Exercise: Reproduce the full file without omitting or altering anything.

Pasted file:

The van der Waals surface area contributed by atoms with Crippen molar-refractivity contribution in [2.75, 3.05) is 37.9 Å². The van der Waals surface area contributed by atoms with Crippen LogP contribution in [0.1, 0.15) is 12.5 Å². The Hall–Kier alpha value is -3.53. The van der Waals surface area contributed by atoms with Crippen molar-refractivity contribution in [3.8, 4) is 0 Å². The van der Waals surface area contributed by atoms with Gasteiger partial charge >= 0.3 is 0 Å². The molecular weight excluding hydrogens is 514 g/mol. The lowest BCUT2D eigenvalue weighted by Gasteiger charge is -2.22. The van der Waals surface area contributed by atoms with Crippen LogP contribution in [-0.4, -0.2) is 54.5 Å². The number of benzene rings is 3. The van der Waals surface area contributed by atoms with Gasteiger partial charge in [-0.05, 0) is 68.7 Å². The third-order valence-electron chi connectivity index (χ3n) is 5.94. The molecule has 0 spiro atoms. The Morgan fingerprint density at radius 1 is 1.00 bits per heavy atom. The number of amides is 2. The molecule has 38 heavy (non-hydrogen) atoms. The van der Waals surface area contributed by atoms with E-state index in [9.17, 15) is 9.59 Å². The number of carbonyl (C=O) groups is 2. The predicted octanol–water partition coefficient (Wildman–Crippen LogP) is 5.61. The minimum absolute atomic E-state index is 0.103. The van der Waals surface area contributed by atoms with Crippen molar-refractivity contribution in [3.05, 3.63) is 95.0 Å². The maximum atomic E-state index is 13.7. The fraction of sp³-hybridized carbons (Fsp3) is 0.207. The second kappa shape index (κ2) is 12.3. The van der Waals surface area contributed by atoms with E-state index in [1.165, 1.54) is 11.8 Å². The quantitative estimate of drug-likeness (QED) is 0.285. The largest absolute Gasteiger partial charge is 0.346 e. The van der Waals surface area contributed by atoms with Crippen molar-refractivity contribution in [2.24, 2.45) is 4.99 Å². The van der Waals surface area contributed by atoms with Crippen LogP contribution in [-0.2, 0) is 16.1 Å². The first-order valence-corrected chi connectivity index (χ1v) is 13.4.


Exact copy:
The van der Waals surface area contributed by atoms with Crippen molar-refractivity contribution in [2.75, 3.05) is 37.9 Å². The van der Waals surface area contributed by atoms with Crippen LogP contribution in [0.1, 0.15) is 12.5 Å². The Hall–Kier alpha value is -3.53. The van der Waals surface area contributed by atoms with Crippen molar-refractivity contribution in [3.8, 4) is 0 Å². The van der Waals surface area contributed by atoms with Gasteiger partial charge >= 0.3 is 0 Å². The molecular weight excluding hydrogens is 514 g/mol. The lowest BCUT2D eigenvalue weighted by Gasteiger charge is -2.22. The van der Waals surface area contributed by atoms with Crippen LogP contribution in [-0.4, -0.2) is 54.5 Å². The number of benzene rings is 3. The van der Waals surface area contributed by atoms with Gasteiger partial charge in [-0.05, 0) is 68.7 Å². The third-order valence-electron chi connectivity index (χ3n) is 5.94. The molecule has 0 spiro atoms. The Morgan fingerprint density at radius 1 is 1.00 bits per heavy atom. The number of amides is 2. The molecule has 38 heavy (non-hydrogen) atoms. The van der Waals surface area contributed by atoms with E-state index in [9.17, 15) is 9.59 Å². The number of carbonyl (C=O) groups is 2. The predicted octanol–water partition coefficient (Wildman–Crippen LogP) is 5.61. The minimum absolute atomic E-state index is 0.103. The van der Waals surface area contributed by atoms with Crippen molar-refractivity contribution in [3.05, 3.63) is 95.0 Å². The maximum atomic E-state index is 13.7. The fraction of sp³-hybridized carbons (Fsp3) is 0.207. The second kappa shape index (κ2) is 12.3. The van der Waals surface area contributed by atoms with E-state index in [1.165, 1.54) is 11.8 Å². The quantitative estimate of drug-likeness (QED) is 0.285. The largest absolute Gasteiger partial charge is 0.346 e. The van der Waals surface area contributed by atoms with Crippen molar-refractivity contribution in [2.24, 2.45) is 4.99 Å². The van der Waals surface area contributed by atoms with Crippen LogP contribution in [-0.2, 0) is 16.1 Å². The first-order valence-corrected chi connectivity index (χ1v) is 13.4.